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Good times roll for derby team

Mixing it up on the roller derby rink are (from left) Elton ‘Hellton’ Christiansen, Geoff ‘Hebegb’ Brown, Darren ‘The Stig’ Beckett, (right) Gerard ‘Ged-i’ Nelson, Dennis ‘Menace’ Kapitany and Andrew ‘G-man’ Gall.
Mixing it up on the roller derby rink are (from left) Elton ‘Hellton’ Christiansen, Geoff ‘Hebegb’ Brown, Darren ‘The Stig’ Beckett, (right) Gerard ‘Ged-i’ Nelson, Dennis ‘Menace’ Kapitany and Andrew ‘G-man’ Gall. Sarah Harvey

A RAG-TAG bunch of men are showing they have what it takes to roll with the hits in what is traditionally a women's game.

Roller derby was revived as a women's sport in Texas in 2000 with an emphasis on female empowerment and a grassroots ethos.

But the punk attitude and gorgeous variety of women who play roller derby quickly caught the eye of a couple of curious men.

Often, men interested in derby will train to become referees or coaches, but Ipswich is leading the way with some of the nation's first male roller derby skaters.

Dubbing their sport “merby”, short for men's derby, the men train with Ipswich's roller derby team – the Brisbane City Rollers (BCR) – at the Ipswich Showgrounds.

The league is already unusual in that it is co-ed, but BCR gathered enough male skaters to hold an all-male bout.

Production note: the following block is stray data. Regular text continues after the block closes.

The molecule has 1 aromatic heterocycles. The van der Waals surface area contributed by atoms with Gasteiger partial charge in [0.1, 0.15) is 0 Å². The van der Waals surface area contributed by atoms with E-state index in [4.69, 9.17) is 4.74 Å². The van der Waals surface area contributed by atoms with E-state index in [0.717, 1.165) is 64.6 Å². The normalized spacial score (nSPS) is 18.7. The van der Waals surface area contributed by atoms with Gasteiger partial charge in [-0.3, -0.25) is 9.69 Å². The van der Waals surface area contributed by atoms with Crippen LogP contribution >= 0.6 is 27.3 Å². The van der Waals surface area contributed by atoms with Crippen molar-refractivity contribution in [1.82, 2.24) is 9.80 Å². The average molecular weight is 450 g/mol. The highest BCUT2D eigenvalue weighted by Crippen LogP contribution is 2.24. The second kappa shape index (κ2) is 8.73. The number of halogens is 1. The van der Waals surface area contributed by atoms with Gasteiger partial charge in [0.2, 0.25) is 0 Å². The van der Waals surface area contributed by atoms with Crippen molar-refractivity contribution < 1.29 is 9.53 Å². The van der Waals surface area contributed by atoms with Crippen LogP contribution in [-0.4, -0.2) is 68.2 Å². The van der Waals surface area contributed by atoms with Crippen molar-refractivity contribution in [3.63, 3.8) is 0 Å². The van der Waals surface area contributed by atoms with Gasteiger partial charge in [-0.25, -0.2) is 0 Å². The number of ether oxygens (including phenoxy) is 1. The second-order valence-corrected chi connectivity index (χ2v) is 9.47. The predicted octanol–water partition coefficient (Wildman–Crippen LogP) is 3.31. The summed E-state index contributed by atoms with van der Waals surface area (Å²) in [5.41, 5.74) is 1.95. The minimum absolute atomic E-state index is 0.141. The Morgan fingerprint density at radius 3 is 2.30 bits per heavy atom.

Relishing the opportunity, the merby skaters held a special match in the intermission of BCR's friends and family bout on Sunday, with the Frankies beating the Uppercuts 36 to 28.

The women's teams – the Missfits and the City Sirens – also competed, with the Missfits taking the match 125 to 100 points.

The Missfits led most of the game but the Sirens were never far behind, often trailing by three points. The Missfits will go on to a bout Toowoomba in May.

Gerard Nelson, also known by his merby alias Ged-I, said he was attracted to derby as a sport which mixed skill, strategy and stamina.

“It's great fun to watch and even more fun to play, and the sense of community around derby is fantastic,” Mr Nelson said.

Mr Nelson, 38, said the men's game tended to be “faster and a bit more aggressive”.

Elton Christiansen said he was initially attracted to the skating element of the sport.

Mr Christiansen, who is married to a BCR derby skater, said his male friends were often curious about derby girls and “therefore curious about derby”.

“When I mention merby they still want to talk about the female aspect of the sport,” Mr Christiansen, also known as Hellton, said.

Mr Christiansen said the men's version was more “smash ‘em up”.

The BCR merby teams hope to travel to Melbourne to compete against the Moustachio Nuts later this year, and have more demo bouts in the pipeline.


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